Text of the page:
As discussed in the abstract, a program is an algorithm that is encoded “input” and then executed by a computer “Output”. The algorithm is the core of the program, the algorithm “is a procedure whose execution is made possible by a set of conditions that influence subsequent steps and conditions within the procedure.” One proposition to consider programming as a form of composition was by Ian Bogst. Bogst argues “Procedural rhetoric” , he uses the example of video games to prove his claim of how the rules of procedure of a game lead the user who is playing to perform certain actions to attain his/her objective. These rules of procedure have been encoded in games code.

Brian Ballentine makes a very interesting point as well about copyrights and proprietary trademarks and how similar codes in that regards are to written composition. He argues that similarly to written composition, there are different levels of clouding when it comes to coding. Many companies to protect their proprietary work from their competitors will make their code hardly accessible or even encrypt it. He highlights that the decision making on whether a code should be published or kept secret is a critical and main part of its composition hence making it a form of composition.

Some will argue that the lines of code themselves are outside the realm of persuasion and that these are just object oriented instructions and that there is no outcome other than what it ends up doing and although this argument does hold merit it completely undermines how rich programming languages are and how they are very rhetorically rich forms of composition.

In fact, Donald Knuth the inventor of WEB/CWEB, argues that programming should not be considered a science, he views it as a form of art. He says “The main idea is to regard a program as a communication to human beings rather than as a set of instructions to a computer. Your program is also viewed as a hypertext document, rather like the World Wide Web.” Knuth’s argument is that every program or website that you use or open can also be viewed in the form of lines of code. Based on this argument, if a platform like sound cloud can be considered a form of digital literacy then why is the code behind it not. In fact every website you open, you can right click and press view source page and you will see the code that gives the output you see, hence the argument that a program is rhetorically rich form of composition.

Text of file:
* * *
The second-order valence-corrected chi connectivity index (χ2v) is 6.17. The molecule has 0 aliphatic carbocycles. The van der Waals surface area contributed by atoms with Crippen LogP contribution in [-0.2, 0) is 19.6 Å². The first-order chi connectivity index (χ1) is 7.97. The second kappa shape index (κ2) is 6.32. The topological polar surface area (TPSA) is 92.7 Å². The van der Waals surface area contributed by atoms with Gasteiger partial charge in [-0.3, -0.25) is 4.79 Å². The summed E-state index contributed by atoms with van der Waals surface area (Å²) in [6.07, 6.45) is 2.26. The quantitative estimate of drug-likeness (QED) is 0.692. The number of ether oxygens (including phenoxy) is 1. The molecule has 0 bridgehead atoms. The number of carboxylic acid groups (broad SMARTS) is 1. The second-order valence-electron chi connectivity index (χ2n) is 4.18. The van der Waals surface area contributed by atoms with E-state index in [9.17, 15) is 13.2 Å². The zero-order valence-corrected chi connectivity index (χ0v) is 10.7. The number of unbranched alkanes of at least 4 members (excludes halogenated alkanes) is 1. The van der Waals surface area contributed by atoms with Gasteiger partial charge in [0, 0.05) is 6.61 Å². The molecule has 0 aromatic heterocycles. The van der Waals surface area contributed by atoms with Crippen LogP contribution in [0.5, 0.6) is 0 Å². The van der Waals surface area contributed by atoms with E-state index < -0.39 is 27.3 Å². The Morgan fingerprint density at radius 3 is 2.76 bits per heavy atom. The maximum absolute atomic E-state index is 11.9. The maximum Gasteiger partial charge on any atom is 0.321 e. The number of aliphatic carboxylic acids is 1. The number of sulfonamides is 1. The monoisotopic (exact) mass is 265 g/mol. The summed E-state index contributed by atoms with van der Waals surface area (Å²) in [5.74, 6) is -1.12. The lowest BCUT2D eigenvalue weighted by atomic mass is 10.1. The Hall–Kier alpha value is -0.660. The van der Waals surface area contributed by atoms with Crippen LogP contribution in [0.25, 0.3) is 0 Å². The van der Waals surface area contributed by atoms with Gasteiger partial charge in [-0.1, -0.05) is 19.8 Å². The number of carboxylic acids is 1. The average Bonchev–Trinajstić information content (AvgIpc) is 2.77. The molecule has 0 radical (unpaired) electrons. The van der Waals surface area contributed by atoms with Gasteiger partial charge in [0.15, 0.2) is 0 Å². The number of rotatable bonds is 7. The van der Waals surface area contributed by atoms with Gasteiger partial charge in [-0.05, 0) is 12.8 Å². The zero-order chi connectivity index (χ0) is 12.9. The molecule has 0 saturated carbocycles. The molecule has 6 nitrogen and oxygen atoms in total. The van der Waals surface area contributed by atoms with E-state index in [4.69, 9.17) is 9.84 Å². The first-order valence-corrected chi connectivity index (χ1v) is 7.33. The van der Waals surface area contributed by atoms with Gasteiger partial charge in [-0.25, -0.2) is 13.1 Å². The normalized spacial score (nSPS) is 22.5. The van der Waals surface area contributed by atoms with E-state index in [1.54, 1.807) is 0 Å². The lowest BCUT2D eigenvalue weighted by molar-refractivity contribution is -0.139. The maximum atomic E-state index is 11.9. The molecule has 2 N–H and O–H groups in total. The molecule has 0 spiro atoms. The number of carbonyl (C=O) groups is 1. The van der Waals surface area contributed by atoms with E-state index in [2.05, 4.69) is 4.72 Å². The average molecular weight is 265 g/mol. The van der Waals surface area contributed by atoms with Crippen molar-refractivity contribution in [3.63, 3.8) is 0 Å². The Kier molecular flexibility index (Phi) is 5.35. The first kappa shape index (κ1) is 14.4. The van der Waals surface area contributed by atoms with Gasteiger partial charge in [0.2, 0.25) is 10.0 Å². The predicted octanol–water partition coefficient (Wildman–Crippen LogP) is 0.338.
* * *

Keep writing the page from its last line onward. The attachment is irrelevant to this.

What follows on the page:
In his book, Beautiful Code, Yukihiro “Matz” Matsumoto the creator the programming language Ruby says “Judging the attributes of computer code is not simply a matter of aesthetics. Instead, computer programs are judged according to how well they execute their intended tasks. In other words, “beautiful code” is not an abstract virtue that exists independent of its programmers’ efforts. Rather, beautiful code is really meant to help the programmer be happy and productive. This is the metric I use to evaluate the beauty of a program.” Matsumoto believes that code should be viewed as an essay and that its intended from human readers not for computers to execute, the mere fact that computers execute these programs is supplementary.